تازه های تحقیق
The victory of the Iran’s revolution in the late 1970s led to establishment of the government of the Islamic Republic and the administration of the country based on the theory of "Velayat-e Faqih". The theory of Velayat-e-Faqih is based on the premise of some Shiite jurists - including Imam Khomeini, the founder of the Islamic Republic - that in Islam, religion and universe are intertwined and inseparable. Therefore, the Supreme Leader as the successor of the Prophet can and should determine the framework of action of individuals based on religious rules in all areas of life such as politics, economics, culture and education (Jan Bozorgi, 1997). The acceptance and dominance of this thought in the last four decades has caused the religious / political and educational systems of Iran to demand "Islamic education" against other forms of education such as "Western education" (Al Hosseini, Sajjadi, Sadeghzadeh Ghamsari & Mehr Mohammadi, 2013). In fact, proponents of this view cite two reasons: First, the views of non-Muslim philosophers are largely in line with their own culture and social conditions and lack the generalizability to Muslim societies. In their view, in the five main fields of theology, epistemology, ontology, axiology and psychology, there are fundamental differences between the philosophical and educational views of Islam and other schools (Kaviani 2019; Rafiei, 2011). Second, since Muslims believe that Islam is the most perfect religion - which has a purpose and program for all aspects of human existence - so following other educational schools will be meaningless (Rafiei, 2013).
However, accepting these two reasons does not mean completely rejecting the ideas of non-Muslim educational philosophers. In fact, during the last four decades in Iran, there has been a relentless effort by the proponents of the theory of Islamic education to compare the intellectual, behavioral and educational ideas of Muslim thinkers with the views of world famous philosophers (Atashi; Golestani & Shamshiri, 2020; Azarbayjani 2006; Khazaei & Ramadan, 2013; Mohammadi; Mazidi & Beheshti; 2018;). These comparisons have three main purposes: First, to introduce the educational perspectives of Muslim philosophers and educators to the rest of the world; Second, to show the similarities and differences between the educational views of Muslim thinkers and non-Muslim philosophers, and third, to prove the superiority or equality of the views of Muslim philosophers with non-Muslim philosophers.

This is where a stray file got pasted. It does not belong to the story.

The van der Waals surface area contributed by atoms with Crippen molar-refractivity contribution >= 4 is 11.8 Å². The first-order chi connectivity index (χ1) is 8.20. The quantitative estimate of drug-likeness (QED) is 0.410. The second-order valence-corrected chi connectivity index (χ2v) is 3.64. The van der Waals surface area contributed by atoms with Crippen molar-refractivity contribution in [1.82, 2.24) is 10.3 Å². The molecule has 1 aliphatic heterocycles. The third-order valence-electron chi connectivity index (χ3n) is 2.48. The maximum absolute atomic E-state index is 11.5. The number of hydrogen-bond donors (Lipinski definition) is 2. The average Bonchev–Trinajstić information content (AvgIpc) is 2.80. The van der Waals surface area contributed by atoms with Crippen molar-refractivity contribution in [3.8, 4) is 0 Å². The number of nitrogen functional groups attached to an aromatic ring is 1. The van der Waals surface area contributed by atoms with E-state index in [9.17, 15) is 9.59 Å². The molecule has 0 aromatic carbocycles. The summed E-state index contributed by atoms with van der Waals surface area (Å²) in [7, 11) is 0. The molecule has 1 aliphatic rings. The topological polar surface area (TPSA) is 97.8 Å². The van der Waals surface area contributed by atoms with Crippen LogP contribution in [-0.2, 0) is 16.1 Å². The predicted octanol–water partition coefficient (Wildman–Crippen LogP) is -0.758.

Of course, there is another point to be made here, and that is that these comparisons have not been made solely by Iranian researchers, and in fact they are not necessarily pioneers in this field. There is a strong research literature to prove this point. For example, Adamson, (2011, 2013, and 2016); Efremova, (2020); Guhin, (2020); Lahmar, (2020); Khalidi, (2003): Kharma, (2020); and Nysanbaev, (2009) each compared the views of Muslim scholars with their Western counterparts. Kuwaiti researcher Alwahaib (2017) has compared the theories of Descartes and Ghazali from the stage of doubt to certainty. Zamir (2010) compared Al-Ghazali and Descartes's ideas about skepticism and found that not only are their conclusions very different, but they are even different in the early pessimistic movements. Leaman (2009) compared the views of Western and Muslim philosophers at a conference in Tehran. Yaldir (2009) compared Descartes and Ibn Sina's views on imagination and found that both philosophers believed in the separation of soul and body. In his article Goolam (2003) tried to prove the influence of Ghazali and Ibn Sina as Muslim philosophers on Descartes' thoughts. Akdogan (2003) focuses on the roots of the philosophical ideas of Ghazali, Descartes and Hume.